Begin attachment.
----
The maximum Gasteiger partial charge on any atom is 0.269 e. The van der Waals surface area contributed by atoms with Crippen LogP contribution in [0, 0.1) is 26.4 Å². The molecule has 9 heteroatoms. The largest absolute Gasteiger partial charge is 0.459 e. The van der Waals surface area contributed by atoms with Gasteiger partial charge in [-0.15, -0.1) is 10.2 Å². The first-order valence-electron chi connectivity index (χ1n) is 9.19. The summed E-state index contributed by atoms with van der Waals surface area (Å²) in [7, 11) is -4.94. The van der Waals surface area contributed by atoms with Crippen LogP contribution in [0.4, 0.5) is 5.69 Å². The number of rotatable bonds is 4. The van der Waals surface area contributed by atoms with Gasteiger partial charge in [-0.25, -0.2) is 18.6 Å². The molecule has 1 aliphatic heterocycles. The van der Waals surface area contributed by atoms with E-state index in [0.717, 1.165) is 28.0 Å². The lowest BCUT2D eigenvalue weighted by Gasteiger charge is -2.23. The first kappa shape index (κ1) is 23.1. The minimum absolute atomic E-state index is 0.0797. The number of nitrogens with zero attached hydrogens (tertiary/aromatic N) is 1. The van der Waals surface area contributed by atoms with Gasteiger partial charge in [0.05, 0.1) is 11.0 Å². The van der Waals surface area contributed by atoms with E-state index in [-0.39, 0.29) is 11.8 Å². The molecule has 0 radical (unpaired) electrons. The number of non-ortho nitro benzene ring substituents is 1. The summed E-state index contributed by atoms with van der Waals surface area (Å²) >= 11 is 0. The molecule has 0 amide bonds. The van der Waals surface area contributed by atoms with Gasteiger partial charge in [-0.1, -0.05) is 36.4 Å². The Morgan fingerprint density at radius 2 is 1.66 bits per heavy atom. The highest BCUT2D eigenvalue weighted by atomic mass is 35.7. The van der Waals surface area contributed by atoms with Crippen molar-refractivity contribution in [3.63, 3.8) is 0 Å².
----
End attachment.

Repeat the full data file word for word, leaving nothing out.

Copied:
The maximum Gasteiger partial charge on any atom is 0.269 e. The van der Waals surface area contributed by atoms with Crippen LogP contribution in [0, 0.1) is 26.4 Å². The molecule has 9 heteroatoms. The largest absolute Gasteiger partial charge is 0.459 e. The van der Waals surface area contributed by atoms with Gasteiger partial charge in [-0.15, -0.1) is 10.2 Å². The first-order valence-electron chi connectivity index (χ1n) is 9.19. The summed E-state index contributed by atoms with van der Waals surface area (Å²) in [7, 11) is -4.94. The van der Waals surface area contributed by atoms with Crippen LogP contribution in [0.4, 0.5) is 5.69 Å². The number of rotatable bonds is 4. The van der Waals surface area contributed by atoms with Gasteiger partial charge in [-0.25, -0.2) is 18.6 Å². The molecule has 1 aliphatic heterocycles. The van der Waals surface area contributed by atoms with E-state index in [0.717, 1.165) is 28.0 Å². The lowest BCUT2D eigenvalue weighted by Gasteiger charge is -2.23. The first kappa shape index (κ1) is 23.1. The minimum absolute atomic E-state index is 0.0797. The number of nitrogens with zero attached hydrogens (tertiary/aromatic N) is 1. The van der Waals surface area contributed by atoms with Gasteiger partial charge in [0.05, 0.1) is 11.0 Å². The van der Waals surface area contributed by atoms with E-state index in [-0.39, 0.29) is 11.8 Å². The molecule has 0 radical (unpaired) electrons. The number of non-ortho nitro benzene ring substituents is 1. The summed E-state index contributed by atoms with van der Waals surface area (Å²) >= 11 is 0. The molecule has 0 amide bonds. The van der Waals surface area contributed by atoms with Gasteiger partial charge in [-0.1, -0.05) is 36.4 Å². The Morgan fingerprint density at radius 2 is 1.66 bits per heavy atom. The highest BCUT2D eigenvalue weighted by atomic mass is 35.7. The van der Waals surface area contributed by atoms with Crippen molar-refractivity contribution in [3.63, 3.8) is 0 Å².